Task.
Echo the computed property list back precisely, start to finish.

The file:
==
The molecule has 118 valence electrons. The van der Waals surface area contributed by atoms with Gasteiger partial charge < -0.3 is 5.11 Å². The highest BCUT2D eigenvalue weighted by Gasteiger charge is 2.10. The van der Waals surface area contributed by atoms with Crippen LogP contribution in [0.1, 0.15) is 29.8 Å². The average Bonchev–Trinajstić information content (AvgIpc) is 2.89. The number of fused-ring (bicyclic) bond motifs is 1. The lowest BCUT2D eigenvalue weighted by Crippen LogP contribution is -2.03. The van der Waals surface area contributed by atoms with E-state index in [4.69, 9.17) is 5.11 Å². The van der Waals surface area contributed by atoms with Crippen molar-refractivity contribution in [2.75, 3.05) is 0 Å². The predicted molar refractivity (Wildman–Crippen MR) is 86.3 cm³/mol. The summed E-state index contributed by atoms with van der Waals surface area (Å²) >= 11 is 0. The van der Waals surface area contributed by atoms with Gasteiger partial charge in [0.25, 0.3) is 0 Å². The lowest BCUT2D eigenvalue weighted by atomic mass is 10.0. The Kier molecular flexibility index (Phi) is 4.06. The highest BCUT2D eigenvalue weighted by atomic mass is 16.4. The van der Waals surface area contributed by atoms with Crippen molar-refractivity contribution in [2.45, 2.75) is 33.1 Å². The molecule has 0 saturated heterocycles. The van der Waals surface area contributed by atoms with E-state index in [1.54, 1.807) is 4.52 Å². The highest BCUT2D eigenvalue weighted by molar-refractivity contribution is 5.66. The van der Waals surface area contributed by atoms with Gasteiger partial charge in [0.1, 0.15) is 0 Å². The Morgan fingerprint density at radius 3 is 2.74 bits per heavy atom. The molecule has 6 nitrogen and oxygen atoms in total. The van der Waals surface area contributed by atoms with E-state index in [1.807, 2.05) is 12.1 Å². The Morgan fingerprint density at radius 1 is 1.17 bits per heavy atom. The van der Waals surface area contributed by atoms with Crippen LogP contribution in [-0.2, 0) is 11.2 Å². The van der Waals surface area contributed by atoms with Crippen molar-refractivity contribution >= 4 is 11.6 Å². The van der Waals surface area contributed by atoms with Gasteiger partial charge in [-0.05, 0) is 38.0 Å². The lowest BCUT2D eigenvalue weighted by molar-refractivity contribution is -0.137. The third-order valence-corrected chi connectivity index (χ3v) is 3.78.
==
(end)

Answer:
The molecule has 118 valence electrons. The van der Waals surface area contributed by atoms with Gasteiger partial charge < -0.3 is 5.11 Å². The highest BCUT2D eigenvalue weighted by Gasteiger charge is 2.10. The van der Waals surface area contributed by atoms with Crippen LogP contribution in [0.1, 0.15) is 29.8 Å². The average Bonchev–Trinajstić information content (AvgIpc) is 2.89. The number of fused-ring (bicyclic) bond motifs is 1. The lowest BCUT2D eigenvalue weighted by Crippen LogP contribution is -2.03. The van der Waals surface area contributed by atoms with E-state index in [4.69, 9.17) is 5.11 Å². The van der Waals surface area contributed by atoms with Crippen molar-refractivity contribution in [2.75, 3.05) is 0 Å². The predicted molar refractivity (Wildman–Crippen MR) is 86.3 cm³/mol. The summed E-state index contributed by atoms with van der Waals surface area (Å²) >= 11 is 0. The van der Waals surface area contributed by atoms with Gasteiger partial charge in [0.25, 0.3) is 0 Å². The lowest BCUT2D eigenvalue weighted by atomic mass is 10.0. The Kier molecular flexibility index (Phi) is 4.06. The highest BCUT2D eigenvalue weighted by atomic mass is 16.4. The van der Waals surface area contributed by atoms with Crippen molar-refractivity contribution in [2.45, 2.75) is 33.1 Å². The molecule has 0 saturated heterocycles. The van der Waals surface area contributed by atoms with E-state index in [1.54, 1.807) is 4.52 Å². The highest BCUT2D eigenvalue weighted by molar-refractivity contribution is 5.66. The van der Waals surface area contributed by atoms with Gasteiger partial charge in [0.1, 0.15) is 0 Å². The Morgan fingerprint density at radius 3 is 2.74 bits per heavy atom. The molecule has 6 nitrogen and oxygen atoms in total. The van der Waals surface area contributed by atoms with E-state index in [1.807, 2.05) is 12.1 Å². The Morgan fingerprint density at radius 1 is 1.17 bits per heavy atom. The van der Waals surface area contributed by atoms with Crippen LogP contribution in [-0.2, 0) is 11.2 Å². The van der Waals surface area contributed by atoms with Crippen molar-refractivity contribution >= 4 is 11.6 Å². The van der Waals surface area contributed by atoms with Gasteiger partial charge in [-0.05, 0) is 38.0 Å². The lowest BCUT2D eigenvalue weighted by molar-refractivity contribution is -0.137. The third-order valence-corrected chi connectivity index (χ3v) is 3.78.